"Palestinians should be en mass bombing Israel in retaliation for the multitude of war crimes committed against them" -> 'Should' ... as in have not implemented terrorist attacks in the past? 'War crimes', come on.

    "Military threats are not the only thing a country can do internationally" -> that is true. Military action should be taken as a last resort, but that means that it may need to be taken.

  15. Ian Dubrowsky1/27/2011 3:13 PM

    The reason for actually attacking has to do with Oil. The U.S. is on record as having a long standing interest in middle eastern Oil, and members of the Bush administration have been very frank in saying that 9/11 gave them an opportunity by whereby they could mobilize public support for attacking a muslim country. It's in the U.S. interest to say fluffy things about "democracy", "weapons" threats" blah blah, but those are lies. they have no bearing on facts whatsoever.

    If there was another great power in the world to balance U.S. power, its likely that the U.S. would have been deterred from aggressively invading a resource rich foreign country that we have nothing to do with. That's what "the U.s. invaded essentially because it could means". If China was on the same level of power as the U.S. (which isnt conceivably a realistic possibility) then im absolutely certain the Chinese state would be much more aggressive in using its military to control foreign resources.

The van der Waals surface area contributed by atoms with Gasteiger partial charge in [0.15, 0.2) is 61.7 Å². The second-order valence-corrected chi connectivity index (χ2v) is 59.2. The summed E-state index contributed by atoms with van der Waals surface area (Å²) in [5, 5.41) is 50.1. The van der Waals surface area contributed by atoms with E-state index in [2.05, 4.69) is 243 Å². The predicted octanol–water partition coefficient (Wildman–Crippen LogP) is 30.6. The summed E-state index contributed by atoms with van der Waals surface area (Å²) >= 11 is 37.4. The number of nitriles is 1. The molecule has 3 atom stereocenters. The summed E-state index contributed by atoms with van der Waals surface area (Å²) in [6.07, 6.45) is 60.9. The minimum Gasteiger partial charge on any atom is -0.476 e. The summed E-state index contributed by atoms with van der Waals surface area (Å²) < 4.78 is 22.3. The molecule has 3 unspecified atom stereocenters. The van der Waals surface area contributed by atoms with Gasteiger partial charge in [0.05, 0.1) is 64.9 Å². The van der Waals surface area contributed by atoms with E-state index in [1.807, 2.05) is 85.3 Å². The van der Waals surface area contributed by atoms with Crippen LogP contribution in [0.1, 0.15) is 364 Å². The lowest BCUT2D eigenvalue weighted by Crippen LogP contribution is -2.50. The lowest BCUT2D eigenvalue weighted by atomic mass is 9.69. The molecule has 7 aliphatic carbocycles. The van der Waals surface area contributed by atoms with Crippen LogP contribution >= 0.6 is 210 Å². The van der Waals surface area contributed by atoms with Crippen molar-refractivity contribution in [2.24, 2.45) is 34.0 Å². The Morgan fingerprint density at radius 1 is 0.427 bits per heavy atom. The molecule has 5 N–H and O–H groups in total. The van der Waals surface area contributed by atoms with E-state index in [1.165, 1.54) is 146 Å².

Palestinian terror? of course. But ever on the same scale, or as unapologetically violent as israeli terror? nope. Everyday that Israel maintains the occupation is in itself a form of terrorism, are you saying that in response suicide bombing is a good idea? Maybe you think there is something morally different between a suicide bomber and a pilot in an F 16 who just drops bombs on people's heads, frankly I don't. and yeah, 'war crimes'.

    "Military action should be taken as a last resort, but that means that it may need to be taken." if only the people in the U.S. and Israeli government's agreed with us then.